The Hare and the Frogs Gustave Doré Buy Art Prints Now
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Tom Gurney BSc (Hons) is an art history expert with over 20 years experience
Published on June 19, 2020 / Updated on October 14, 2023
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Jean de La Fontaine was a famous 17th century French poet whose literature would inspire a series of drawings by Gustave Doré in 1867.

The series was known as The Fables of La Fontaine and the French illustrator would complete 8 large and 250 small plates for this commission. The items would then be engraved and printed, with the publication released by Hachette and Co. which was based in Paris. The Hare and the Frogs is one of the most famous passages from the entire series and focuses on the timid nature of hares. Within this drawing we find a hare stood up, looking over a number of frogs who hurtle towards the safety of a pond. Reeds stick up vertically within this composition to set the scene, whilst one frog's legs appear from the water in an almost comical image. A bright light appears from behind the hare, which itself looks particularly large in comparison to the other creatures within this scene. The story therefore tells of how the hares realised that others were living in fear even more so than them, and that they should be more grateful about their own situation.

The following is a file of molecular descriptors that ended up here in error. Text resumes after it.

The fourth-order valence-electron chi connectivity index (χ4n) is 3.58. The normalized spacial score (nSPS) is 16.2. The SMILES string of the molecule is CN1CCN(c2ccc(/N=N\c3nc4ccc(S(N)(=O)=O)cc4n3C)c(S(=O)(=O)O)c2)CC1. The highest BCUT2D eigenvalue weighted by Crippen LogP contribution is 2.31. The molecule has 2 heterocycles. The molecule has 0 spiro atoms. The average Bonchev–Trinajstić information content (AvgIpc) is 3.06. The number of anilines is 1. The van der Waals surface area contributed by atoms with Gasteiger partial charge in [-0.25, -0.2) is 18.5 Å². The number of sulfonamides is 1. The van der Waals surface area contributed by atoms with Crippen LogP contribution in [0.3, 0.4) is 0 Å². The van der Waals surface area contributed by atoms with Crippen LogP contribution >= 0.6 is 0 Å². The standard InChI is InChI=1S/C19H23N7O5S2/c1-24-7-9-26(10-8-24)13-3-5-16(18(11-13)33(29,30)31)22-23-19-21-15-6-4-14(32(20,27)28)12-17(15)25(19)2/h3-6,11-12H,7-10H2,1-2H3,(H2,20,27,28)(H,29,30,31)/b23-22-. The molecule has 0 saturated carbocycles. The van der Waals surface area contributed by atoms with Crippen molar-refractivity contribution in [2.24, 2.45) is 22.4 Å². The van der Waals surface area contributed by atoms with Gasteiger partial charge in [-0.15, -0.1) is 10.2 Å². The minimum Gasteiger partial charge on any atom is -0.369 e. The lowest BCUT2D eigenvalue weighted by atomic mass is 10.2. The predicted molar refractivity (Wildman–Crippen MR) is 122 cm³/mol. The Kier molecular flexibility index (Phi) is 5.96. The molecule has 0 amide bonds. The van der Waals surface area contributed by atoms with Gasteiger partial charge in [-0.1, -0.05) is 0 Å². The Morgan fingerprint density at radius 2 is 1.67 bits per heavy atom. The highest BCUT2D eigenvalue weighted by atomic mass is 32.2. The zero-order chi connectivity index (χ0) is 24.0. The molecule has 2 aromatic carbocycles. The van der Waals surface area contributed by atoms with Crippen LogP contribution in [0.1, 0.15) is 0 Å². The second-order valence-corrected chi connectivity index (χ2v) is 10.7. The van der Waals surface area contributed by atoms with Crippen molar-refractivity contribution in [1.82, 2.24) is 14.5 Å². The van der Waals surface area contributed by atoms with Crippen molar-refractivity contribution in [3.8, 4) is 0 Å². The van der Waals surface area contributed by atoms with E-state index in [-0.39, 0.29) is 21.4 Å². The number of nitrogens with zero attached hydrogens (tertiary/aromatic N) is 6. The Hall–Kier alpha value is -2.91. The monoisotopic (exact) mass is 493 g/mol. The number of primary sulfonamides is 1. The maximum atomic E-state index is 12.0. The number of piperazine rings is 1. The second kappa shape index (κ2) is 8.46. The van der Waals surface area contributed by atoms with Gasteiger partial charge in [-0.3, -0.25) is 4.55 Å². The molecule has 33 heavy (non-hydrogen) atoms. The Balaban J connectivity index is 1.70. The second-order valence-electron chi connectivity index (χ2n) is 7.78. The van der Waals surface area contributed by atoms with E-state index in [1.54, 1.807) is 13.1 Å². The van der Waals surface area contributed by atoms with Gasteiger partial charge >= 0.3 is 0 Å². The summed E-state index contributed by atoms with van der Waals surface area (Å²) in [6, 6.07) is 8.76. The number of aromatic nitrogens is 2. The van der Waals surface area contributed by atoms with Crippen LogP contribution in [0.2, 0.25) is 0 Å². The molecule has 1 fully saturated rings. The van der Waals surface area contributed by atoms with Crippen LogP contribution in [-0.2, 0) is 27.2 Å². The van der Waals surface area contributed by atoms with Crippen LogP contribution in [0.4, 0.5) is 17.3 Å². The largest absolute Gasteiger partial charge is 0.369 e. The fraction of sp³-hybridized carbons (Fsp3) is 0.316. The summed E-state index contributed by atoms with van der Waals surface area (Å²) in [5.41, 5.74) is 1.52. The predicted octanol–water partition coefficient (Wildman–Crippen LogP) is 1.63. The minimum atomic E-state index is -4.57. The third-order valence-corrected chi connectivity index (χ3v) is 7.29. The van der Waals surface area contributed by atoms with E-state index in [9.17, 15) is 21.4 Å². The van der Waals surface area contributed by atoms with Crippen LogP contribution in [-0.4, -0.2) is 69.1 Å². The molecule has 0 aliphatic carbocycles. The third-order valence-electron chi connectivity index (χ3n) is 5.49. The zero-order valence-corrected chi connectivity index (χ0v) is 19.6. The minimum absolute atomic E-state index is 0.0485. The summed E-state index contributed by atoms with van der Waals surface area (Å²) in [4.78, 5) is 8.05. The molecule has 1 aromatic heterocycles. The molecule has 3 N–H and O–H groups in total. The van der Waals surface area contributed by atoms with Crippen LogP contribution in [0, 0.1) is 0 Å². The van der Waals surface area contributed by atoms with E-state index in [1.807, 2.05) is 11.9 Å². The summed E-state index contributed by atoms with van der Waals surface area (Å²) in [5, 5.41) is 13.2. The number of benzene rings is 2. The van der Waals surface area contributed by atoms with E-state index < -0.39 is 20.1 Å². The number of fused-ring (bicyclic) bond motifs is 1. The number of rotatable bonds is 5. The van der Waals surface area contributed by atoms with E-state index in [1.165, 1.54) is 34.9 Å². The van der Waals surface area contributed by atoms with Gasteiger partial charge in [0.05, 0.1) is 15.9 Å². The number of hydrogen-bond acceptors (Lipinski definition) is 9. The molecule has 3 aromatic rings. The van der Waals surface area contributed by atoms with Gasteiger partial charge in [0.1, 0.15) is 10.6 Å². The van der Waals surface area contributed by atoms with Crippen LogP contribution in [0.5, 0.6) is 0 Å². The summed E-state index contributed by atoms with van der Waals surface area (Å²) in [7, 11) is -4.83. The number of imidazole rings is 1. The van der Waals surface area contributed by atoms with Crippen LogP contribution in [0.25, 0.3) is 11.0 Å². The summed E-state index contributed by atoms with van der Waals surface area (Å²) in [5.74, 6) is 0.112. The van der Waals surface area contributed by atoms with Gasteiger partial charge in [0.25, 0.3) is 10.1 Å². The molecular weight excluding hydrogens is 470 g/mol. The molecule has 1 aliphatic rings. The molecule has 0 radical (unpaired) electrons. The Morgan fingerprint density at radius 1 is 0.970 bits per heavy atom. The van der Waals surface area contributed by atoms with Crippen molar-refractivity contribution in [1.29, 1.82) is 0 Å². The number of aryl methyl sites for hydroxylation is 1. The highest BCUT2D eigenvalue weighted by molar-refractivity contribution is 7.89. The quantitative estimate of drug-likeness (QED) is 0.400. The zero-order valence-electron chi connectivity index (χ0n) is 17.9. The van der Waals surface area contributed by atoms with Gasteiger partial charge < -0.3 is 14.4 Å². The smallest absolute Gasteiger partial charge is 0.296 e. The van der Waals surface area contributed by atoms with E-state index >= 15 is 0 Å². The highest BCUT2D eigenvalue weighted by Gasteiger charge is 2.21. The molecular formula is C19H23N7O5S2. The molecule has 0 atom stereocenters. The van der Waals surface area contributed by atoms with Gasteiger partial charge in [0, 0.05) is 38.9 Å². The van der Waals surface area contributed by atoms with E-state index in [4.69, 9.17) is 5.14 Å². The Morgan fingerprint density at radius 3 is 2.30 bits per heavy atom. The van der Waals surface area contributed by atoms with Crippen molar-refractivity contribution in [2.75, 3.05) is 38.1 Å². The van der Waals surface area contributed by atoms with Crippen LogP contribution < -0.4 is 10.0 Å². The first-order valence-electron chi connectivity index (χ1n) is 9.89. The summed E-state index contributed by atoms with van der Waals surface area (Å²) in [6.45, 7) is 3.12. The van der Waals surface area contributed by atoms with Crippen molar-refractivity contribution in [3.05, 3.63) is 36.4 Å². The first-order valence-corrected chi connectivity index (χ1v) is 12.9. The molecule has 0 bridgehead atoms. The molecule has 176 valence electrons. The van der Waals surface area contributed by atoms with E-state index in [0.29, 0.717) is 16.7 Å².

The fable itself is believed to have come from the Middle Ages, with Jean de La Fontaine collecting and publishing many of these together within his wide selection. Some were more recent than this however, but we believe that The Hare and the Frogs came from Aesop's Fables, an individual from ancient Greece. To see the journey of time with literature such as this is delightful to many, with authors keeping old stories alive, and even eventually having their embellished with art from the likes of Gustave Doré. He would work on a number of book illustration projects across his lifetime and these would ultimately pay for the running of his large studio which would bulge with activity when the larger commissions arrived. He allowed others to turn his creations into engravings, which would then be used to publish each book. Sometimes the lead engravers would actually add their own signatures in the opposing corner to that of Gustave Doré.

The French illustrator was very much in demand in the latter part of his career, both in France and also across in the UK. He would produce many drawings for publications in French and English, mainly focused on relatively recent literature but also including items from ancient times and even the Bible on one occasion. His work on The Hare and the Frogs came in the 1860s and helped to strengthen his reputation, leading to many more high profile commissions across the next decade. Whilst delivering these large projects, he was also learning and developing his talents in other mediums, such as oil painting, watercolours and sculpture, underlining his incredible thirst for artistic expression and the highly curious nature which drove much of his considerable ambition.